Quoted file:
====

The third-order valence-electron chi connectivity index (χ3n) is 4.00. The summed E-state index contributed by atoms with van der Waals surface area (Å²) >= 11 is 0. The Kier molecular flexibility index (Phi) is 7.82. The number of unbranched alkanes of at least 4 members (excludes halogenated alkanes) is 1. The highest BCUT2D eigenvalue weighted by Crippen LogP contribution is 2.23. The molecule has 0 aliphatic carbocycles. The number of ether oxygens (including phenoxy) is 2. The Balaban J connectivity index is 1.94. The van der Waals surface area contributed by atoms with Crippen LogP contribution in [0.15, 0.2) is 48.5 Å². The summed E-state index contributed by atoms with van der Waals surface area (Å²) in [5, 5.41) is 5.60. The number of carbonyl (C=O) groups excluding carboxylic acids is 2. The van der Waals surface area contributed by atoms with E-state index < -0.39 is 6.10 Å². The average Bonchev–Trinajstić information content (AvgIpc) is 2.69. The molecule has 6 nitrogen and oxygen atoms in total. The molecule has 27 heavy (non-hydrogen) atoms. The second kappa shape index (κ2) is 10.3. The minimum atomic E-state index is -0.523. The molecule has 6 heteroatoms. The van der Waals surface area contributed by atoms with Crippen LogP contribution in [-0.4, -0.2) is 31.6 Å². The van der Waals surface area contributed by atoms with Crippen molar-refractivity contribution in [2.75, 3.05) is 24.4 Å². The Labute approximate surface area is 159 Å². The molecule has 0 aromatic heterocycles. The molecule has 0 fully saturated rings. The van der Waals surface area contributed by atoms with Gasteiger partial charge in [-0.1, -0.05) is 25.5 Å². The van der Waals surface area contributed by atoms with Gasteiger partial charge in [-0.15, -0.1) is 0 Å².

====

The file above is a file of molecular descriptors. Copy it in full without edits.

The third-order valence-electron chi connectivity index (χ3n) is 4.00. The summed E-state index contributed by atoms with van der Waals surface area (Å²) >= 11 is 0. The Kier molecular flexibility index (Phi) is 7.82. The number of unbranched alkanes of at least 4 members (excludes halogenated alkanes) is 1. The highest BCUT2D eigenvalue weighted by Crippen LogP contribution is 2.23. The molecule has 0 aliphatic carbocycles. The number of ether oxygens (including phenoxy) is 2. The Balaban J connectivity index is 1.94. The van der Waals surface area contributed by atoms with Crippen LogP contribution in [0.15, 0.2) is 48.5 Å². The summed E-state index contributed by atoms with van der Waals surface area (Å²) in [5, 5.41) is 5.60. The number of carbonyl (C=O) groups excluding carboxylic acids is 2. The van der Waals surface area contributed by atoms with E-state index < -0.39 is 6.10 Å². The average Bonchev–Trinajstić information content (AvgIpc) is 2.69. The molecule has 6 nitrogen and oxygen atoms in total. The molecule has 27 heavy (non-hydrogen) atoms. The second kappa shape index (κ2) is 10.3. The minimum atomic E-state index is -0.523. The molecule has 6 heteroatoms. The van der Waals surface area contributed by atoms with Crippen LogP contribution in [-0.4, -0.2) is 31.6 Å². The van der Waals surface area contributed by atoms with Crippen molar-refractivity contribution in [2.75, 3.05) is 24.4 Å². The Labute approximate surface area is 159 Å². The molecule has 0 aromatic heterocycles. The molecule has 0 fully saturated rings. The van der Waals surface area contributed by atoms with Gasteiger partial charge in [-0.1, -0.05) is 25.5 Å². The van der Waals surface area contributed by atoms with Gasteiger partial charge in [-0.15, -0.1) is 0 Å².